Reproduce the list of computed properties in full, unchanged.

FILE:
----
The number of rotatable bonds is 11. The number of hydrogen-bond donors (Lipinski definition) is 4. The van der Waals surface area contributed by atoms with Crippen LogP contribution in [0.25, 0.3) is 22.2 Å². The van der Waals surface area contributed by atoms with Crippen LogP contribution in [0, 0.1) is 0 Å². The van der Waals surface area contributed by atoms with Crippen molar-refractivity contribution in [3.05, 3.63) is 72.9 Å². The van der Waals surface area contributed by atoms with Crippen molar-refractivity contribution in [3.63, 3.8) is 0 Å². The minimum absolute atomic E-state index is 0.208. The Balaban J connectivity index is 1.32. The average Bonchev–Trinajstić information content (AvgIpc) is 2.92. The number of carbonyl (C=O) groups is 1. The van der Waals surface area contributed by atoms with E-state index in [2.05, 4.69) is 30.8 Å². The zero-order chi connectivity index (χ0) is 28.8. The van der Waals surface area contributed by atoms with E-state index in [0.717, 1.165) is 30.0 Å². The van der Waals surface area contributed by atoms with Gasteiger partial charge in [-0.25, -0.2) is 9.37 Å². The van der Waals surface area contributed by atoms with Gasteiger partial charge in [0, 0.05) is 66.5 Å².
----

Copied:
The number of rotatable bonds is 11. The number of hydrogen-bond donors (Lipinski definition) is 4. The van der Waals surface area contributed by atoms with Crippen LogP contribution in [0.25, 0.3) is 22.2 Å². The van der Waals surface area contributed by atoms with Crippen LogP contribution in [0, 0.1) is 0 Å². The van der Waals surface area contributed by atoms with Crippen molar-refractivity contribution in [3.05, 3.63) is 72.9 Å². The van der Waals surface area contributed by atoms with Crippen molar-refractivity contribution in [3.63, 3.8) is 0 Å². The minimum absolute atomic E-state index is 0.208. The Balaban J connectivity index is 1.32. The average Bonchev–Trinajstić information content (AvgIpc) is 2.92. The number of carbonyl (C=O) groups is 1. The van der Waals surface area contributed by atoms with E-state index in [2.05, 4.69) is 30.8 Å². The zero-order chi connectivity index (χ0) is 28.8. The van der Waals surface area contributed by atoms with E-state index in [0.717, 1.165) is 30.0 Å². The van der Waals surface area contributed by atoms with Gasteiger partial charge in [-0.25, -0.2) is 9.37 Å². The van der Waals surface area contributed by atoms with Gasteiger partial charge in [0, 0.05) is 66.5 Å².